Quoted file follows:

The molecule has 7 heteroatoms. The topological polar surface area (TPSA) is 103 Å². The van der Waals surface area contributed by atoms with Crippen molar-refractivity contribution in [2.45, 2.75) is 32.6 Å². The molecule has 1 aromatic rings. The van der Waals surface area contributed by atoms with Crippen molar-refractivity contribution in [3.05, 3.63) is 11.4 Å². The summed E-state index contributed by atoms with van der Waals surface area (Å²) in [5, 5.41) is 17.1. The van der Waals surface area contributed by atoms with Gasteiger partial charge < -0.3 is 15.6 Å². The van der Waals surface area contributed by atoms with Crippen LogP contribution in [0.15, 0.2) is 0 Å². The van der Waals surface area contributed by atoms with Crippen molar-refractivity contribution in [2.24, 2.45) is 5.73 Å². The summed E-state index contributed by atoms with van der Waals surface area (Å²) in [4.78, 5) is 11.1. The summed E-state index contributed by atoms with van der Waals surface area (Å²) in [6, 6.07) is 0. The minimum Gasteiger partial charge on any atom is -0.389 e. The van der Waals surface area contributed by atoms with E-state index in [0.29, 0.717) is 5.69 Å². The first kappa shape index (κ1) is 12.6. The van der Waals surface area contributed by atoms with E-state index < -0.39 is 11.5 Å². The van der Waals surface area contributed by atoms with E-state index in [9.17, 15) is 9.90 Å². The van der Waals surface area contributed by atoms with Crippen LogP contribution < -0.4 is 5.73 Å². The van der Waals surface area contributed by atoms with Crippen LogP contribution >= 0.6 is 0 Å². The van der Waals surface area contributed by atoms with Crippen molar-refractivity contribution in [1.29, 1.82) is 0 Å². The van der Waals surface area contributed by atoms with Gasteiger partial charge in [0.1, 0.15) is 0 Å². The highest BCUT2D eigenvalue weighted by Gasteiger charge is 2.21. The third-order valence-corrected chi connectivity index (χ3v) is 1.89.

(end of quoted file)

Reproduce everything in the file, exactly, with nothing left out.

The molecule has 7 heteroatoms. The topological polar surface area (TPSA) is 103 Å². The van der Waals surface area contributed by atoms with Crippen molar-refractivity contribution in [2.45, 2.75) is 32.6 Å². The molecule has 1 aromatic rings. The van der Waals surface area contributed by atoms with Crippen molar-refractivity contribution in [3.05, 3.63) is 11.4 Å². The summed E-state index contributed by atoms with van der Waals surface area (Å²) in [5, 5.41) is 17.1. The van der Waals surface area contributed by atoms with Gasteiger partial charge < -0.3 is 15.6 Å². The van der Waals surface area contributed by atoms with Crippen LogP contribution in [0.15, 0.2) is 0 Å². The van der Waals surface area contributed by atoms with Crippen molar-refractivity contribution in [2.24, 2.45) is 5.73 Å². The summed E-state index contributed by atoms with van der Waals surface area (Å²) in [4.78, 5) is 11.1. The summed E-state index contributed by atoms with van der Waals surface area (Å²) in [6, 6.07) is 0. The minimum Gasteiger partial charge on any atom is -0.389 e. The van der Waals surface area contributed by atoms with E-state index in [0.29, 0.717) is 5.69 Å². The first kappa shape index (κ1) is 12.6. The van der Waals surface area contributed by atoms with E-state index < -0.39 is 11.5 Å². The van der Waals surface area contributed by atoms with E-state index in [9.17, 15) is 9.90 Å². The van der Waals surface area contributed by atoms with Crippen LogP contribution < -0.4 is 5.73 Å². The van der Waals surface area contributed by atoms with Crippen LogP contribution >= 0.6 is 0 Å². The van der Waals surface area contributed by atoms with Crippen molar-refractivity contribution in [1.29, 1.82) is 0 Å². The van der Waals surface area contributed by atoms with Gasteiger partial charge in [0.1, 0.15) is 0 Å². The highest BCUT2D eigenvalue weighted by Gasteiger charge is 2.21. The third-order valence-corrected chi connectivity index (χ3v) is 1.89.